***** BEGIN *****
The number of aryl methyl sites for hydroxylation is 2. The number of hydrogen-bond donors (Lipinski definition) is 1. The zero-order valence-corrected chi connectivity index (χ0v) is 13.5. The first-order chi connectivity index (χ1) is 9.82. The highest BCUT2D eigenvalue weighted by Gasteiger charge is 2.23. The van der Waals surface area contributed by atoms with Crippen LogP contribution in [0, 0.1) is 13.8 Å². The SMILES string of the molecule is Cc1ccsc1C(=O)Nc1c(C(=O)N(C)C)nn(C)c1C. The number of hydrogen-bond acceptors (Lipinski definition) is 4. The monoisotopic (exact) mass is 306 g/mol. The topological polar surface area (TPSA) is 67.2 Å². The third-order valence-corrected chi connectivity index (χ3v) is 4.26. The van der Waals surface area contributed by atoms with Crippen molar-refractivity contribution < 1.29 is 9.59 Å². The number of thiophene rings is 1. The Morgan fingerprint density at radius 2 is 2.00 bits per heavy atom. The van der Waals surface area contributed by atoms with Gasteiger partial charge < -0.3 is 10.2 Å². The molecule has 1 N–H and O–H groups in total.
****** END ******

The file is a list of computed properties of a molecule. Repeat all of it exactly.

The number of aryl methyl sites for hydroxylation is 2. The number of hydrogen-bond donors (Lipinski definition) is 1. The zero-order valence-corrected chi connectivity index (χ0v) is 13.5. The first-order chi connectivity index (χ1) is 9.82. The highest BCUT2D eigenvalue weighted by Gasteiger charge is 2.23. The van der Waals surface area contributed by atoms with Crippen LogP contribution in [0, 0.1) is 13.8 Å². The SMILES string of the molecule is Cc1ccsc1C(=O)Nc1c(C(=O)N(C)C)nn(C)c1C. The number of hydrogen-bond acceptors (Lipinski definition) is 4. The monoisotopic (exact) mass is 306 g/mol. The topological polar surface area (TPSA) is 67.2 Å². The third-order valence-corrected chi connectivity index (χ3v) is 4.26. The van der Waals surface area contributed by atoms with Crippen molar-refractivity contribution < 1.29 is 9.59 Å². The number of thiophene rings is 1. The Morgan fingerprint density at radius 2 is 2.00 bits per heavy atom. The van der Waals surface area contributed by atoms with Gasteiger partial charge < -0.3 is 10.2 Å². The molecule has 1 N–H and O–H groups in total.